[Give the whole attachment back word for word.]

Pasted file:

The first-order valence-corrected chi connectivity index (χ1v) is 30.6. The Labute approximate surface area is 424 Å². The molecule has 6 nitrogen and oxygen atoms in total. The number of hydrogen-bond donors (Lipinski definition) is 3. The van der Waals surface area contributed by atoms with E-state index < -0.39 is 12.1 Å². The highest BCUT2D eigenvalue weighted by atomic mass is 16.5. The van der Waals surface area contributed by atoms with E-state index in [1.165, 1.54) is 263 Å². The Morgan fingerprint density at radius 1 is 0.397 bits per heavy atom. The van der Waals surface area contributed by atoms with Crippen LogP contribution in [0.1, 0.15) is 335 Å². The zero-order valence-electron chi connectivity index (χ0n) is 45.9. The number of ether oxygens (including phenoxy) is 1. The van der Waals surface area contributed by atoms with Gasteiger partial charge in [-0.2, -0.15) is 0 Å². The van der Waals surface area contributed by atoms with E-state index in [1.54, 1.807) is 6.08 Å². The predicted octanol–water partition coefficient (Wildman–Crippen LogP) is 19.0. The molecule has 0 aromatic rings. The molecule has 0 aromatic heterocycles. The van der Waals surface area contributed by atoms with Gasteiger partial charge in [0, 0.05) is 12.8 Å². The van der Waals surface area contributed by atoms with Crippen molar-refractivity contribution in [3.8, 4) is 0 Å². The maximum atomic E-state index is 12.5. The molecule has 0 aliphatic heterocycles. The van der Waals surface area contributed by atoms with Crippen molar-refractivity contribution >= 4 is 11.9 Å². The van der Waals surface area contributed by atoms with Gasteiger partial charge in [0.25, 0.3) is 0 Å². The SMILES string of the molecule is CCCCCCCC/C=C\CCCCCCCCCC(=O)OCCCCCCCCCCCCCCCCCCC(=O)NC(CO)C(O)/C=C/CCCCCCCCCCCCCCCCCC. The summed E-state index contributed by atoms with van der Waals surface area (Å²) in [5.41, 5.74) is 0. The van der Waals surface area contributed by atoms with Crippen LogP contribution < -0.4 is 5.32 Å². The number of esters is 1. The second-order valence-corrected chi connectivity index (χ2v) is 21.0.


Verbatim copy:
The first-order valence-corrected chi connectivity index (χ1v) is 30.6. The Labute approximate surface area is 424 Å². The molecule has 6 nitrogen and oxygen atoms in total. The number of hydrogen-bond donors (Lipinski definition) is 3. The van der Waals surface area contributed by atoms with E-state index < -0.39 is 12.1 Å². The highest BCUT2D eigenvalue weighted by atomic mass is 16.5. The van der Waals surface area contributed by atoms with E-state index in [1.165, 1.54) is 263 Å². The Morgan fingerprint density at radius 1 is 0.397 bits per heavy atom. The van der Waals surface area contributed by atoms with Crippen LogP contribution in [0.1, 0.15) is 335 Å². The zero-order valence-electron chi connectivity index (χ0n) is 45.9. The number of ether oxygens (including phenoxy) is 1. The van der Waals surface area contributed by atoms with Gasteiger partial charge in [-0.2, -0.15) is 0 Å². The van der Waals surface area contributed by atoms with E-state index in [1.54, 1.807) is 6.08 Å². The predicted octanol–water partition coefficient (Wildman–Crippen LogP) is 19.0. The molecule has 0 aromatic rings. The molecule has 0 aromatic heterocycles. The van der Waals surface area contributed by atoms with Gasteiger partial charge in [0, 0.05) is 12.8 Å². The van der Waals surface area contributed by atoms with Crippen molar-refractivity contribution in [3.8, 4) is 0 Å². The maximum atomic E-state index is 12.5. The molecule has 0 aliphatic heterocycles. The van der Waals surface area contributed by atoms with Crippen molar-refractivity contribution >= 4 is 11.9 Å². The van der Waals surface area contributed by atoms with Gasteiger partial charge in [0.25, 0.3) is 0 Å². The SMILES string of the molecule is CCCCCCCC/C=C\CCCCCCCCCC(=O)OCCCCCCCCCCCCCCCCCCC(=O)NC(CO)C(O)/C=C/CCCCCCCCCCCCCCCCCC. The summed E-state index contributed by atoms with van der Waals surface area (Å²) in [5.41, 5.74) is 0. The van der Waals surface area contributed by atoms with Crippen LogP contribution < -0.4 is 5.32 Å². The number of esters is 1. The second-order valence-corrected chi connectivity index (χ2v) is 21.0.